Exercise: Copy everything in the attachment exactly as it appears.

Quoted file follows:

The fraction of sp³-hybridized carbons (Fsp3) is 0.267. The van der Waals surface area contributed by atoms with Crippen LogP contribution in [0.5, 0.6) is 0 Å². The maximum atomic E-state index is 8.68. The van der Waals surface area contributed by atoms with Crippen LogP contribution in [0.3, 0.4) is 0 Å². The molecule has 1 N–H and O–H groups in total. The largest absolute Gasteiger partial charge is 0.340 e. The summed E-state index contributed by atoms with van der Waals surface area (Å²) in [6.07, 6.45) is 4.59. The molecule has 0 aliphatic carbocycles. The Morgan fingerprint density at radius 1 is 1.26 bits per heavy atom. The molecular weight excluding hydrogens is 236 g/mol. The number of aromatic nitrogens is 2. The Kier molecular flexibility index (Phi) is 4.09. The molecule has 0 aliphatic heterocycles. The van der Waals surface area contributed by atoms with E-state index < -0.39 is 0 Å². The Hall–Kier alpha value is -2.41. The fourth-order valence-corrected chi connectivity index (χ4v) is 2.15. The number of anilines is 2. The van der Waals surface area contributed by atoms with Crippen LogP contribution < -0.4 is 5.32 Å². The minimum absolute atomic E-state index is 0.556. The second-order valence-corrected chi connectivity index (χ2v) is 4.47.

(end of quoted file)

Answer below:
The fraction of sp³-hybridized carbons (Fsp3) is 0.267. The van der Waals surface area contributed by atoms with Crippen LogP contribution in [0.5, 0.6) is 0 Å². The maximum atomic E-state index is 8.68. The van der Waals surface area contributed by atoms with Crippen LogP contribution in [0.3, 0.4) is 0 Å². The molecule has 1 N–H and O–H groups in total. The largest absolute Gasteiger partial charge is 0.340 e. The summed E-state index contributed by atoms with van der Waals surface area (Å²) in [6.07, 6.45) is 4.59. The molecule has 0 aliphatic carbocycles. The Morgan fingerprint density at radius 1 is 1.26 bits per heavy atom. The molecular weight excluding hydrogens is 236 g/mol. The number of aromatic nitrogens is 2. The Kier molecular flexibility index (Phi) is 4.09. The molecule has 0 aliphatic heterocycles. The van der Waals surface area contributed by atoms with E-state index < -0.39 is 0 Å². The Hall–Kier alpha value is -2.41. The fourth-order valence-corrected chi connectivity index (χ4v) is 2.15. The number of anilines is 2. The van der Waals surface area contributed by atoms with Crippen LogP contribution < -0.4 is 5.32 Å². The minimum absolute atomic E-state index is 0.556. The second-order valence-corrected chi connectivity index (χ2v) is 4.47.